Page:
Remembering 9/11 teddy bears

By Jane Flanagan

Downtown Express photo by Akiko Miyazaki

Sue Lucarelli in her classroom.

A new play, “September Bears,” is coming to St. Paul’s Chapel, a fitting site for the performance that chronicles the story of a 9/11 volunteer who worked at the chapel during the recovery. But the volunteer, a New York City school teacher, is perhaps best known as the “bear lady,” who distributed 60,000 teddy bears to mourning New Yorkers. The play was written by a professor at a small Iowa Christian college and will be performed by its professional touring company.

Sue Lucarelli, 61, a teacher at the Churchill School on East 29th St., was in her classroom on the morning of Sept. 11, when the planes hit.

“We were in lockdown,” said Lucarelli, many of whose 9 and 10- year-old students had parents working in or near the World Trade Center.

“There was lot’s of anxiety,” she said. Fortunately, only one parent was injured, and none died. But that did not mean the anxieties went away, she said. When classes resumed two days later emotions were raw. At one point, a student asked Lucarelli for a hug.

She then glanced around the room and spotted three teddy bears. She immediately identified them as huggable items. She passed them out to the children to share but resolved to soon have one for every child.

She got to work immediately networking with the help of her church in Manhasset, Long Island, where she lives. Requests for the bears quickly grew. First, siblings of her students asked for them for their schools. Before long, principals around the city were calling.

“I started getting 25 to 30 calls a day,” she said.

Meeting the demand was not a problem. Supplies poured in from around the country, including from an Indian Reservation in Arizona and the city of Grand Rapids, Michigan which sent a 16-wheeler full.

Lucarelli began distributing them to schools in Lower Manhattan, that were closest to ground zero, including P.S. 234 and 89, as well as Little Red School House in the Village and several schools in Chinatown.

A P.S. 89 parent who coordinated the 9/11 donations remembered what it felt like to receive gifts like the teddy bears.

“They were very meaningful to us,” said Maria Ouranitsas, a member of the P.T.A. “Somebody out there was trying to do something. It helped the kids during that difficult, time — the parents, too.”

That the bears were appreciated by adults soon became apparent to Lucarelli once she began volunteering across the street from the site, at St. Paul’s procuring supplies for recovery workers.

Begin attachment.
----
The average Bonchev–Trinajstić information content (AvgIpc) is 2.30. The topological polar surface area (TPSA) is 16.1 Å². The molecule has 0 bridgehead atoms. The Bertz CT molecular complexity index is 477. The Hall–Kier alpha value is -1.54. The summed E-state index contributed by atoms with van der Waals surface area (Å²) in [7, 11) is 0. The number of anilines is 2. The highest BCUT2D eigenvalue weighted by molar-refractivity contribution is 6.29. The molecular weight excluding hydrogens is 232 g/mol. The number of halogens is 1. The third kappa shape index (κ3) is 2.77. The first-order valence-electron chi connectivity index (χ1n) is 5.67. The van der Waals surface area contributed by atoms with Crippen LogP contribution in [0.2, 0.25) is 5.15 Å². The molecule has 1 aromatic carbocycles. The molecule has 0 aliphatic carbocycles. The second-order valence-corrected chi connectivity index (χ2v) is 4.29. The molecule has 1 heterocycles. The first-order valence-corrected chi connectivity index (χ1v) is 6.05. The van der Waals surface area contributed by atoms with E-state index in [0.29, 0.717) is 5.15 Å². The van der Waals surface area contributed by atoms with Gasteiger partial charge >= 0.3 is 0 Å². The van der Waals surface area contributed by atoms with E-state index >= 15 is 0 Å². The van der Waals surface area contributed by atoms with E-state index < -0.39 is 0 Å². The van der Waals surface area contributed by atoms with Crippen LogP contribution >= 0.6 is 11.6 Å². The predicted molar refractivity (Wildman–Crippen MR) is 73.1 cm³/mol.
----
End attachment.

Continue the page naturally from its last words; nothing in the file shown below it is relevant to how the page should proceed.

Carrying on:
“Big, huge, tree-like guys wanted them. They snapped them up faster than the kids,” said Lucarelli. “They put them in their helmets and pockets.”

Lucarelli may have been particularly motivated because of the losses in her community. Manhasset was one of the hardest-hit suburbs — it lost 58 people, she said.

“Everybody knows somebody,” said Lucarelli.

Three of her son’s friends died, including his college roommate who worked at Cantor Fitzgerald.

Soon the teddy bears came to the attention of the news media and Lucarelli appeared on CNN and Fox News. One person who saw her was Jeff Barker, a professor and playwright at Northwestern College in Orange City, Iowa. Coincidentally, he was a friend of the pastor at the Community Reformed Church in Manhasset, Lucarelli’s church. He got in touch and soon traveled east to spend two weeks trailing Lucarelli around her classroom with a notebook. He then wrote the play, “September Bear,” which was first performed in New York area churches this past spring by the college’s student troupe.

The free St. Paul’s production will be performed by the college’s professional company, made up of alumni who are working actors. The group is winding up a 13-state tour. Performing in a major city is a big step for the group which mainly performs one-performance shows in small rural communities, according to Tamara Fynaardt, a spokesperson for the college. The group will also perform in Manhattan at the Lambs Theater and Marble Collegiate Church.

But for many, including Lucarelli, there will be nothing as meaningful as the performance at St. Paul’s.

“It was Sue’s passion to have it performed at St. Paul’s,” said Fynaardt. “It’s a healing play, funny, hopeful. It’s her gift to the volunteers.”

The play opens at St. Paul’s on Wed. June 25. Performances will be at 1 p.m. from Wed. through Friday, June 27. On Sat. and Sunday at 1 p.m. and 4 p.m. The show is 1 hour. Performances are free. Reservations are encouraged to guarantee a seat: 646-772-6272 or Leave a message specifying the performance and number of seats.


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